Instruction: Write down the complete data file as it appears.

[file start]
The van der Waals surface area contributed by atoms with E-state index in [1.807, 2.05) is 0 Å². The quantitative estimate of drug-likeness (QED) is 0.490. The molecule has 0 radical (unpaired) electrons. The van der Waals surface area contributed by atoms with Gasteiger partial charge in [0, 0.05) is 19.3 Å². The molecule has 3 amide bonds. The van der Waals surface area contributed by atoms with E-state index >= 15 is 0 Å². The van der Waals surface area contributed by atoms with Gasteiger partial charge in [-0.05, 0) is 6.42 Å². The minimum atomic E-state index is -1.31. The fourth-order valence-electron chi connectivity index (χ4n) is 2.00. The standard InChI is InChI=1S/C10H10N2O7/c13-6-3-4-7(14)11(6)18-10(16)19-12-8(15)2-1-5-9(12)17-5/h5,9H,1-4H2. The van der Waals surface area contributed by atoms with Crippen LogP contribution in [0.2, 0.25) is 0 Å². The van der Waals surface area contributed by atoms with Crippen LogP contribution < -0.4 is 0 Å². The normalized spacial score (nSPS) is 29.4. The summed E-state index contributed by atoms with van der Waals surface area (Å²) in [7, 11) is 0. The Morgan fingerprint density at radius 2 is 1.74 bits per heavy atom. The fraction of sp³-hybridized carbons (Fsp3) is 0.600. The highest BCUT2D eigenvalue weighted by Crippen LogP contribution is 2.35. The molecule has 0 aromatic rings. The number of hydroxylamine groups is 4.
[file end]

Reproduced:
The van der Waals surface area contributed by atoms with E-state index in [1.807, 2.05) is 0 Å². The quantitative estimate of drug-likeness (QED) is 0.490. The molecule has 0 radical (unpaired) electrons. The van der Waals surface area contributed by atoms with Gasteiger partial charge in [0, 0.05) is 19.3 Å². The molecule has 3 amide bonds. The van der Waals surface area contributed by atoms with E-state index >= 15 is 0 Å². The van der Waals surface area contributed by atoms with Gasteiger partial charge in [-0.05, 0) is 6.42 Å². The minimum atomic E-state index is -1.31. The fourth-order valence-electron chi connectivity index (χ4n) is 2.00. The standard InChI is InChI=1S/C10H10N2O7/c13-6-3-4-7(14)11(6)18-10(16)19-12-8(15)2-1-5-9(12)17-5/h5,9H,1-4H2. The van der Waals surface area contributed by atoms with Crippen LogP contribution in [0.2, 0.25) is 0 Å². The van der Waals surface area contributed by atoms with Crippen LogP contribution < -0.4 is 0 Å². The normalized spacial score (nSPS) is 29.4. The summed E-state index contributed by atoms with van der Waals surface area (Å²) in [7, 11) is 0. The Morgan fingerprint density at radius 2 is 1.74 bits per heavy atom. The fraction of sp³-hybridized carbons (Fsp3) is 0.600. The highest BCUT2D eigenvalue weighted by Crippen LogP contribution is 2.35. The molecule has 0 aromatic rings. The number of hydroxylamine groups is 4.